FDA Advisors Reject Novartis’ Multiple Myeloma Drug
The FDA oncology-drug advisory committee turned down Novartis’ investigational multiple myeloma drug Farydak by a 5-2 vote, citing safety concerns that largely overwhelmed benefits.
Based on studies evaluating Farydak (panobinostat) taken with Velcade (bortezomib) and dexamethasone in 768 patients with relapsed or treatment-resistant disease, the drug had a median progression-free survival (PFS) benefit of 3.9 months.
But this figure may be inaccurate, as Novartis excluded many patients from its analysis, said James Liebmann, M.D., a professor of medicine at the University of Massachusetts and one of the “no” votes.
Even given the PFS benefit, patients in the drug arm of the study showed an excess number of deaths over those in the control arm, he added. Roughly 30 patients, or 7.9 percent, in the study arm died, compared with 18 patients, or 4.8 percent, in the placebo arm. Most of those patients either died of disease progression or adverse events such as infection and hemorrhaging, Novartis said in its briefing materials.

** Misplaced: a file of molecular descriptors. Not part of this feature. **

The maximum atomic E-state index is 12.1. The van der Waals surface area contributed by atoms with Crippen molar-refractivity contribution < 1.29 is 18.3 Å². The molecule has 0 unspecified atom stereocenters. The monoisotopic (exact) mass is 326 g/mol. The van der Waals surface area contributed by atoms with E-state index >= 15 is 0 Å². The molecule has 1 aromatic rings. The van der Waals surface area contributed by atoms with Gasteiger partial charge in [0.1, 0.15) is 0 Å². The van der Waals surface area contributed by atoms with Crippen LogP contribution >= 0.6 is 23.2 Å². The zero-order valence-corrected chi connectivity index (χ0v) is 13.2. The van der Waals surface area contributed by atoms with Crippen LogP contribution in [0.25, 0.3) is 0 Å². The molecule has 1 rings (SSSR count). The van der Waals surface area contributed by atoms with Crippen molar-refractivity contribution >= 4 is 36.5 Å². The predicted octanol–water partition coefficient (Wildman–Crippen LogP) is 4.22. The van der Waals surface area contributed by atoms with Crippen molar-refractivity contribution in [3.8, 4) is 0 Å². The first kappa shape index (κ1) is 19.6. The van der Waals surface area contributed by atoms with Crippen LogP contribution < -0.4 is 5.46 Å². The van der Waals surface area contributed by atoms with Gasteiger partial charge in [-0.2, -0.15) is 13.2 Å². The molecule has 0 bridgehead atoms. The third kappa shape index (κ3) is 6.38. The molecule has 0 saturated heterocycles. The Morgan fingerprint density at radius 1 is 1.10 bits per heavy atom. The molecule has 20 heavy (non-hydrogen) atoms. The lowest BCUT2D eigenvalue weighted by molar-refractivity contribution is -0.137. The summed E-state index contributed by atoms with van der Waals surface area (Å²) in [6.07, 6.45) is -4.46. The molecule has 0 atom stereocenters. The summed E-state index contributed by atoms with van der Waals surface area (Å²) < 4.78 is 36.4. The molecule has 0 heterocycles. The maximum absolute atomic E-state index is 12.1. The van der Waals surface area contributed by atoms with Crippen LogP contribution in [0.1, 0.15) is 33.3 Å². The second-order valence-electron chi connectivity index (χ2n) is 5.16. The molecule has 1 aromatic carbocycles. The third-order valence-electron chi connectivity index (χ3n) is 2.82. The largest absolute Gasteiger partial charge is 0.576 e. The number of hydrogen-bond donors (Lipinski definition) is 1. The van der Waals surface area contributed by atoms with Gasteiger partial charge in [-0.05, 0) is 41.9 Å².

While greater toxicity is expected when adding a third drug to the Velcade/dexamethasone regimen, one has to weigh whether the benefits justify that toxicity, Liebmann said. In this case, he said, “for most of the people who voted ‘no,’ the bottom line is that marginal benefit in PFS was not enough to overcome the various downsides.”
While Novartis did not comment directly on the committee’s decision, spokeswoman Dana Cooper said that the company looks forward to the FDA’s final decision by January. — Lena Freund
Originally appeared in Drug Industry Daily, the pharmaceutical industry’s number one source for regulatory news and information. Click here for more information.